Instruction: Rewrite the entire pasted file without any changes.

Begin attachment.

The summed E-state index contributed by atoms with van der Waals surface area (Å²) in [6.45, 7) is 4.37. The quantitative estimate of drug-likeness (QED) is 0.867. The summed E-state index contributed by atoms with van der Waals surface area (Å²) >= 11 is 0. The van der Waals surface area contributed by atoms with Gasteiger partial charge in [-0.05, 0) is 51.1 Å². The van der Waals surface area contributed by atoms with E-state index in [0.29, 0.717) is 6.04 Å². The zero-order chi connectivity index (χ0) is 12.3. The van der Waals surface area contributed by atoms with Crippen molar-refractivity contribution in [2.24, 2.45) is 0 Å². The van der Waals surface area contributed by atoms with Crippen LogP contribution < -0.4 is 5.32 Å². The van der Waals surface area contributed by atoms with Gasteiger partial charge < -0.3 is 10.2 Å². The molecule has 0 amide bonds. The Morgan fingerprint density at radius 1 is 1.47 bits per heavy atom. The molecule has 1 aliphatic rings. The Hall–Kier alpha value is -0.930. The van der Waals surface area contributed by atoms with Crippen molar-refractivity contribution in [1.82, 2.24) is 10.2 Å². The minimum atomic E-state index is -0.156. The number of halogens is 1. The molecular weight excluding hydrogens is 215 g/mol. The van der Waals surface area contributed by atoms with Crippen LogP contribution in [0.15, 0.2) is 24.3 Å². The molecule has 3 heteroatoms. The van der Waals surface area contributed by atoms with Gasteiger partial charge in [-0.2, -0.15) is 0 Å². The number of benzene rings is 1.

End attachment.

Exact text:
The summed E-state index contributed by atoms with van der Waals surface area (Å²) in [6.45, 7) is 4.37. The quantitative estimate of drug-likeness (QED) is 0.867. The summed E-state index contributed by atoms with van der Waals surface area (Å²) >= 11 is 0. The van der Waals surface area contributed by atoms with Gasteiger partial charge in [-0.05, 0) is 51.1 Å². The van der Waals surface area contributed by atoms with E-state index in [0.29, 0.717) is 6.04 Å². The zero-order chi connectivity index (χ0) is 12.3. The van der Waals surface area contributed by atoms with Crippen molar-refractivity contribution in [2.24, 2.45) is 0 Å². The van der Waals surface area contributed by atoms with Crippen LogP contribution < -0.4 is 5.32 Å². The van der Waals surface area contributed by atoms with Gasteiger partial charge < -0.3 is 10.2 Å². The molecule has 0 amide bonds. The Morgan fingerprint density at radius 1 is 1.47 bits per heavy atom. The molecule has 1 aliphatic rings. The Hall–Kier alpha value is -0.930. The van der Waals surface area contributed by atoms with Crippen molar-refractivity contribution in [1.82, 2.24) is 10.2 Å². The minimum atomic E-state index is -0.156. The number of halogens is 1. The molecular weight excluding hydrogens is 215 g/mol. The van der Waals surface area contributed by atoms with Crippen LogP contribution in [0.15, 0.2) is 24.3 Å². The molecule has 3 heteroatoms. The van der Waals surface area contributed by atoms with Gasteiger partial charge in [-0.2, -0.15) is 0 Å². The number of benzene rings is 1.